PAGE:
Home-Focused PACE Model Continues To Gain Traction Across US

A Georgia House Bill that would create a Program of All-Inclusive Care for the Elderly (PACE) was passed by the state senate earlier this month. House Bill 1078 passed in a 49 to 1 senate vote.

Specifically, the bill creates a new adult day center licensure exclusion in order to authorize the Department of Community Health to establish and implement PACE in Georgia as part of the state’s medical assistance program. The Department of Community Health would manage the program.

“When Gov. Kemp signs this legislation, Georgia will become the next state in the country to recognize the value that PACE brings to our elderly community by allowing them to live in their own homes, fully cared for, without needing to move into a nursing home,” Shawn Bloom, president and CEO of the National PACE Association, told Home Health Care News. “PACE is on a path of rapid expansion and growth as more and more states and communities recognize the benefits of this model of care. PACE now serves more than 72,000 people and we expect many more over the coming decade as barriers to access are lifted.”


Access to PACE services have been proven to be effective at keeping seniors healthy, and allowing them to remain in their communities.

“Embedded in this model is that the PACE program also addresses the social determinants of health for the enrollees and wraps around this care with a very comprehensive interdisciplinary care team,” Jade Gong, founder and principal of consulting firm Jade Gong & Associates, previously told HHCN.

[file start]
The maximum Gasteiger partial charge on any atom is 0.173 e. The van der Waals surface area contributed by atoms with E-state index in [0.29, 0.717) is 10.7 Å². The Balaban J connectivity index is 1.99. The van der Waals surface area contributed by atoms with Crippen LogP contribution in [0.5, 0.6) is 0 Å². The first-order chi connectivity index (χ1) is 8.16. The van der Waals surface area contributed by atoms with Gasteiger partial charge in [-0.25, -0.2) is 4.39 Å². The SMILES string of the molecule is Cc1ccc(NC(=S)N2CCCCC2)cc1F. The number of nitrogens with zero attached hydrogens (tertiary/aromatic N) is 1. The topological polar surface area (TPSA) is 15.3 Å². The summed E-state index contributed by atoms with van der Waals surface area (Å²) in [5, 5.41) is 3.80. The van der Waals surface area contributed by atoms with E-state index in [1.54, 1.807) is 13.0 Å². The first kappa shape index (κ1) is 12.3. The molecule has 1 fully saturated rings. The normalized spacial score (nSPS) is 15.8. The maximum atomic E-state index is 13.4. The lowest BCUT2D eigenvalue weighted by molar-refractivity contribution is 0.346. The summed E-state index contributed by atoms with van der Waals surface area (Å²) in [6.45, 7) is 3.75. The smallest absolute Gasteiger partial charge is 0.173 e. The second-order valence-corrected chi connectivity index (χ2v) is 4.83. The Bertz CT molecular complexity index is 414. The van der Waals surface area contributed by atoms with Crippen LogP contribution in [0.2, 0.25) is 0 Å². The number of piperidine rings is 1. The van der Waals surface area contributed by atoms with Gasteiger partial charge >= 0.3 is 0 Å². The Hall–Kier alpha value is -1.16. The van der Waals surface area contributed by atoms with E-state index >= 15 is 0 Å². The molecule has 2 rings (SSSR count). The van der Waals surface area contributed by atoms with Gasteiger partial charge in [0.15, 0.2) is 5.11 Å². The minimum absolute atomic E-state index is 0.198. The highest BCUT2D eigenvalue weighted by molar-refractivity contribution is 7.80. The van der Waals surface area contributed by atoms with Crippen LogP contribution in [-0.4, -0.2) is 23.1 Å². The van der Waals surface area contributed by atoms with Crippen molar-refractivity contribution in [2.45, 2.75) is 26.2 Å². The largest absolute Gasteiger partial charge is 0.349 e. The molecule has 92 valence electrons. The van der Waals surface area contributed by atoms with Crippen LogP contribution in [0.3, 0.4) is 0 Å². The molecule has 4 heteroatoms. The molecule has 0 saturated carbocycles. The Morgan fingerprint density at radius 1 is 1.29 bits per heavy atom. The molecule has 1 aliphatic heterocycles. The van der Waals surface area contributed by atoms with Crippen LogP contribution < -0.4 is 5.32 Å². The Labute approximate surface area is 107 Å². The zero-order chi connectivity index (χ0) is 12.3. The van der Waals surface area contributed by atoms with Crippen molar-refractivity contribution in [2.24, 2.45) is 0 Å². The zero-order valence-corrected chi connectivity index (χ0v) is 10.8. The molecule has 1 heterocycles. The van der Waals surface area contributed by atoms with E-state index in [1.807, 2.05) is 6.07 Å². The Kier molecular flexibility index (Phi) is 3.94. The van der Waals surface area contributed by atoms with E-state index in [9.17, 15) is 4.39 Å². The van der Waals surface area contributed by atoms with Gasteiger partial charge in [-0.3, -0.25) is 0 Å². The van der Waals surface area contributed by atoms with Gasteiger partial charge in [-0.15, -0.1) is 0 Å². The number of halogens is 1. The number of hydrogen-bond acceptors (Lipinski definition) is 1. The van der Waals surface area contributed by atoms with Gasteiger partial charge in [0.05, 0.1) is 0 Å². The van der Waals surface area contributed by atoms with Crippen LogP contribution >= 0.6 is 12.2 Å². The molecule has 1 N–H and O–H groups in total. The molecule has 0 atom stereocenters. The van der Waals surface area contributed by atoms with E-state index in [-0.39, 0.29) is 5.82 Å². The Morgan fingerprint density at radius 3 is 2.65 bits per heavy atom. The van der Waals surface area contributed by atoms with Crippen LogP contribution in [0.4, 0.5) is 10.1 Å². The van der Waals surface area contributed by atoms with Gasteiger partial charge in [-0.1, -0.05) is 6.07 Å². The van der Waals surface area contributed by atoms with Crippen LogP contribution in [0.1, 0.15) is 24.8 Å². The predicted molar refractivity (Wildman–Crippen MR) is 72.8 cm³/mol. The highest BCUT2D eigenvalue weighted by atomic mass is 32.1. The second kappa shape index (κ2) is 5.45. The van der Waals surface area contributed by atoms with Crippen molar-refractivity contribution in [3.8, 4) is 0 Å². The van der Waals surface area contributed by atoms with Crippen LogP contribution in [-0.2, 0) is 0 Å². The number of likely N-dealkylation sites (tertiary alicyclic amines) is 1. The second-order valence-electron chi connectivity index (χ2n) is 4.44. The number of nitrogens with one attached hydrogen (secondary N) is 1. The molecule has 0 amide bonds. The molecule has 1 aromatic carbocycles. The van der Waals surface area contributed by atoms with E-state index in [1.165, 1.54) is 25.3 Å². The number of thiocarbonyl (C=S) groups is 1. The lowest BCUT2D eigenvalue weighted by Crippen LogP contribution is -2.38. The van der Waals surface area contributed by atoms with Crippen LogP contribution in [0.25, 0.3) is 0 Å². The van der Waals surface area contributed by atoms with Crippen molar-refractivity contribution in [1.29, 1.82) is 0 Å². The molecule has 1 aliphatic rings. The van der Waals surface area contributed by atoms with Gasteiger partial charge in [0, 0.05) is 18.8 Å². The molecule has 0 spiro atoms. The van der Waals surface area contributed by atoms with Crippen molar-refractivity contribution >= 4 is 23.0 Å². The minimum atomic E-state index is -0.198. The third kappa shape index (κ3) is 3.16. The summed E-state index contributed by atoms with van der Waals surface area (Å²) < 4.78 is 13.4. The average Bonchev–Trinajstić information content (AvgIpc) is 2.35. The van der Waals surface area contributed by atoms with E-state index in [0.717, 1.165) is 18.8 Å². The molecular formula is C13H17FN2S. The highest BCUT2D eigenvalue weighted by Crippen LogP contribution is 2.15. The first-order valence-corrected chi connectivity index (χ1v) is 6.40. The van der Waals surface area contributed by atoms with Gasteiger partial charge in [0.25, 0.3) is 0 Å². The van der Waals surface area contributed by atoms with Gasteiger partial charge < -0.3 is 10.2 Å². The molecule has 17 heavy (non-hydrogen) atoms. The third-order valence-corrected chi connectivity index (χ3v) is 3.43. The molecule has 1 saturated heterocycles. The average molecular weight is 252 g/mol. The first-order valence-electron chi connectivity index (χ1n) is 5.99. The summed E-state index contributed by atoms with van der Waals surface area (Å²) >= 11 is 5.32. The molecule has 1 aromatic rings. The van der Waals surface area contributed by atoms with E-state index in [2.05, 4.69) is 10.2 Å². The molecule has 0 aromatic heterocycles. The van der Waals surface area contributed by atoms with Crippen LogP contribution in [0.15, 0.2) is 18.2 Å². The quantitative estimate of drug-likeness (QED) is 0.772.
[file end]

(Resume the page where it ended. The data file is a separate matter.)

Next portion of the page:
During the height of the pandemic, The national PACE COVID-19 death rate was 3.8%, compared to 11.8% in nursing homes. WelbeHealth — a Menlo Park, California-based PACE organization — was even able to achieve a COVID-19 death rate of 2.4%.


“There’s a 24% lower hospitalization rate amongst PACE members compared to dually eligible beneficiaries who receive their care in nursing homes,” Dr. Michael Le, CMO at WelbeHealth, previously told HHCN. “People receiving care through PACE programs are also less likely to be readmitted to the hospital or suffer emergency room visits. All of this significantly reduces the likelihood of being admitted to a nursing home and all the complications that arise from being in a health care setting unnecessarily.”

Despite this, adoption of the PACE model across the country has been stunted.

Some of the reasons for this are the federal red tape that PACE operators face, as well as the high costs associated with setting up shop.

Currently, there are only 159 PACE organizations operating in 32 states and the District of Columbia.

Now, House Bill 1078 is awaiting review from Gov. Brian Kemp.

If signed by the governor, the Department of Community Health will submit a proposal to the Centers for Medicare & Medicaid Services (CMS) regarding reimbursement rates for providers. Following its approval, the department will issue out bids and contracts to providers in order to create PACE centers.

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